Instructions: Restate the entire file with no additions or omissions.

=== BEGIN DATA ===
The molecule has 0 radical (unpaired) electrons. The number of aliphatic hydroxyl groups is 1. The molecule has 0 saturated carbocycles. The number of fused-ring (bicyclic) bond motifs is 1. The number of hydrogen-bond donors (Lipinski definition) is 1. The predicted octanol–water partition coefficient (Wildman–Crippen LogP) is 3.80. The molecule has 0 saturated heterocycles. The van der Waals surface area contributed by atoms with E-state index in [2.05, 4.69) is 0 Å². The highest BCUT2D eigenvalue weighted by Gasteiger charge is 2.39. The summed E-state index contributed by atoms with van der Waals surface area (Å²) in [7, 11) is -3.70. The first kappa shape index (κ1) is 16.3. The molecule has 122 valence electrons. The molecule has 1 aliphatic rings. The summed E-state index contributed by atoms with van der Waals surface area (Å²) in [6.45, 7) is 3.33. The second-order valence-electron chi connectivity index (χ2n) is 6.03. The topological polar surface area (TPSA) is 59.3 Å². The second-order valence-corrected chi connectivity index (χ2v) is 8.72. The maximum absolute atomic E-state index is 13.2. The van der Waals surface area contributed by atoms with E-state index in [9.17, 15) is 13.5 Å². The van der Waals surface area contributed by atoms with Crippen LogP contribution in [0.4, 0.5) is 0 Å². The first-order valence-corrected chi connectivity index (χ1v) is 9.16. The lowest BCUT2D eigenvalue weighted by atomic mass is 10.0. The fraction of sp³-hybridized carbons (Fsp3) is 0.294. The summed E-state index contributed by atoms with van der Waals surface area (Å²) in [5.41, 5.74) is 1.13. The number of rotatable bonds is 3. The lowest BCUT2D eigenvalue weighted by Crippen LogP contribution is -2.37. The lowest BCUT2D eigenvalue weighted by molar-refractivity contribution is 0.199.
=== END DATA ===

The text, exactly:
The molecule has 0 radical (unpaired) electrons. The number of aliphatic hydroxyl groups is 1. The molecule has 0 saturated carbocycles. The number of fused-ring (bicyclic) bond motifs is 1. The number of hydrogen-bond donors (Lipinski definition) is 1. The predicted octanol–water partition coefficient (Wildman–Crippen LogP) is 3.80. The molecule has 0 saturated heterocycles. The van der Waals surface area contributed by atoms with E-state index in [2.05, 4.69) is 0 Å². The highest BCUT2D eigenvalue weighted by Gasteiger charge is 2.39. The summed E-state index contributed by atoms with van der Waals surface area (Å²) in [7, 11) is -3.70. The first kappa shape index (κ1) is 16.3. The molecule has 122 valence electrons. The molecule has 1 aliphatic rings. The summed E-state index contributed by atoms with van der Waals surface area (Å²) in [6.45, 7) is 3.33. The second-order valence-electron chi connectivity index (χ2n) is 6.03. The topological polar surface area (TPSA) is 59.3 Å². The second-order valence-corrected chi connectivity index (χ2v) is 8.72. The maximum absolute atomic E-state index is 13.2. The van der Waals surface area contributed by atoms with E-state index in [9.17, 15) is 13.5 Å². The van der Waals surface area contributed by atoms with Crippen LogP contribution in [0.4, 0.5) is 0 Å². The first-order valence-corrected chi connectivity index (χ1v) is 9.16. The lowest BCUT2D eigenvalue weighted by atomic mass is 10.0. The fraction of sp³-hybridized carbons (Fsp3) is 0.294. The summed E-state index contributed by atoms with van der Waals surface area (Å²) in [5.41, 5.74) is 1.13. The number of rotatable bonds is 3. The lowest BCUT2D eigenvalue weighted by Crippen LogP contribution is -2.37. The lowest BCUT2D eigenvalue weighted by molar-refractivity contribution is 0.199.